• PGY-2 and PGY-3 residents (considered intermediate level by the RRC for Otolaryngology) should have 10 hours free of duty and must have eight hours between duty periods.  They must have at least 14 hours free of duty after being in-house for 24-hours.
  • PGY-4 and PGY-5 residents (considered to be in the final years of education by the RRC for Otolaryngology) must be prepared to enter the unsupervised practice of medicine and care for patients over irregular or extended periods.
  • This must occur within the context of the 80-hour, maximum duty period length and one-day-off-in-seven standards. While it is desirable that PGY-4 and PGY-5 residents have eight hours free of duty between scheduled periods, there may be circumstances (described by the RRC of Otolaryngology as required continuity of care for a severely ill or unstable patient, or a complex patient with whom the resident has been involved; events of exceptional educational value; or, humanistic attention to the needs of a patient or family) where these residents must stay on duty to care for their patients or return to the hospital with fewer than eight hours free of duty.
  • The program director must be notified of and will monitor all circumstances of return-to-hospital by residents with fewer than eight hours free from duty.
  • PGY-2 residents and above must be scheduled for in-house call no more frequently than every-third-night (when averaged over a four-week period).
  • Any time spent in the hospital by residents on at-home call must count towards the 80-hour maximum weekly hour limit. At-home call must not be so frequent or taxing as to preclude rest or reasonable personal time, and the frequency of at-home call must satisfy the requirement for one-day-in-seven free of duty when averaged over four weeks.
  • Residents are permitted to return to the hospital while on at-home call to care for new or established patients. This time spent in the hospital must be included in the 80-hour weekly maximum.

Otolaryngology residents are not permitted to practice medicine and receive financial compensation (moonlight) outside of the residency training program.


Call Responsibility

Call responsibility varies depending on PGY level. Primary call is covered by the PGY-1-4 residents. Second call is covered by the PGY-5 at Froedtert and the VA. Second call is covered by staff at the Children’s Hospital of Wisconsin.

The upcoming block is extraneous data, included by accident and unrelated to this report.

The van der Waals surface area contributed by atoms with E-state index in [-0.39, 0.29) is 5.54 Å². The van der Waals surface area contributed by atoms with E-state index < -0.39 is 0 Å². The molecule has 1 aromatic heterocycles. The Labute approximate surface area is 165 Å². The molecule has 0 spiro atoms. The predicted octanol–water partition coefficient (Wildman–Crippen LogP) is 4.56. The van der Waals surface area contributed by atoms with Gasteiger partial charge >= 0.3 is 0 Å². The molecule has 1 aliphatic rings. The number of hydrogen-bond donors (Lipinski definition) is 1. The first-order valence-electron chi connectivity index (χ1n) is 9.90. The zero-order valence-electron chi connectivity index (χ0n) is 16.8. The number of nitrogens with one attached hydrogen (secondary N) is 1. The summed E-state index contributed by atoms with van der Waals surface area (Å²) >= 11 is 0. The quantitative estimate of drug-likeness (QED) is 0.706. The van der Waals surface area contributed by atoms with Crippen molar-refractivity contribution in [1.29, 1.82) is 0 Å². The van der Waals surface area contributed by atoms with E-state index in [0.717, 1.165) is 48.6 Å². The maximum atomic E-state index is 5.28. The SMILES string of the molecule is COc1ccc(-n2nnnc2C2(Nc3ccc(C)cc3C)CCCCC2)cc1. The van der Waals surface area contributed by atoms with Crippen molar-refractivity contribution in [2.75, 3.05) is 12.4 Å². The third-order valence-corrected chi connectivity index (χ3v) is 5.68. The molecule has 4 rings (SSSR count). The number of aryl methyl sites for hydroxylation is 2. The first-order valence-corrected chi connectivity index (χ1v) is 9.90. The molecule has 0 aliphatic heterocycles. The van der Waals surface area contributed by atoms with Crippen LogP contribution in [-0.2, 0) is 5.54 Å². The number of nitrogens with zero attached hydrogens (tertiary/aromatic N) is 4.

Weekends call consists of Friday/Sunday or Saturday.

  • PGY1: Varies depending on rotation. PGY-1's have 3 months of otolaryngology. During the OTO months, they will take primary in-house call on 2 weekends of the month from 7:00 am-7:00 pm, backed up by an upper level resident.
  • PGY2: First 6 months of PGY-2 year are in house call, the remainder is home call, covering all 3 hospitals averaging 4 calls/month and 1-2 weekends per month.
  • PGY3: 12 months of home call covering all 3 hospitals averaging 4 calls/month and 1-2 weekends per month.
  • PGY4: 12 months of home call covering all 3 hospitals, lighter than the PGY-2 and -3 year, with 3-4 calls/month and 1-2 weekends per month.
  • PGY5: 12 months of “second call” for residents covering Froedtert and VA shared between all PGY-5's.

If you’re not on call for the weekend, then you don’t need to round. Typically each resident gets 2 (sometimes 3) weekends off a month.

A holiday schedule is set at the beginning of the year including the July 4th, Labor Day, Thanksgiving, Christmas, New Year’s and Memorial Day.


Derek Vanhille, MD presenting at COSM.A Resident Research Review Committee has the responsibility of preparing PGY-1 and PGY-2 residents’ for their research rotation. The committee is comprised of faculty members active in basic science and clinical research. The role of the committee is to establish guidelines for the submission and formulation of research proposals and to evaluate each proposal for merit.

Several factors determine the merit of a research proposal:

  • Educational value for training
    • Grant writing skills
    • Hypothesis formulation skills
    • Statistical analysis
  • Scientific or clinical value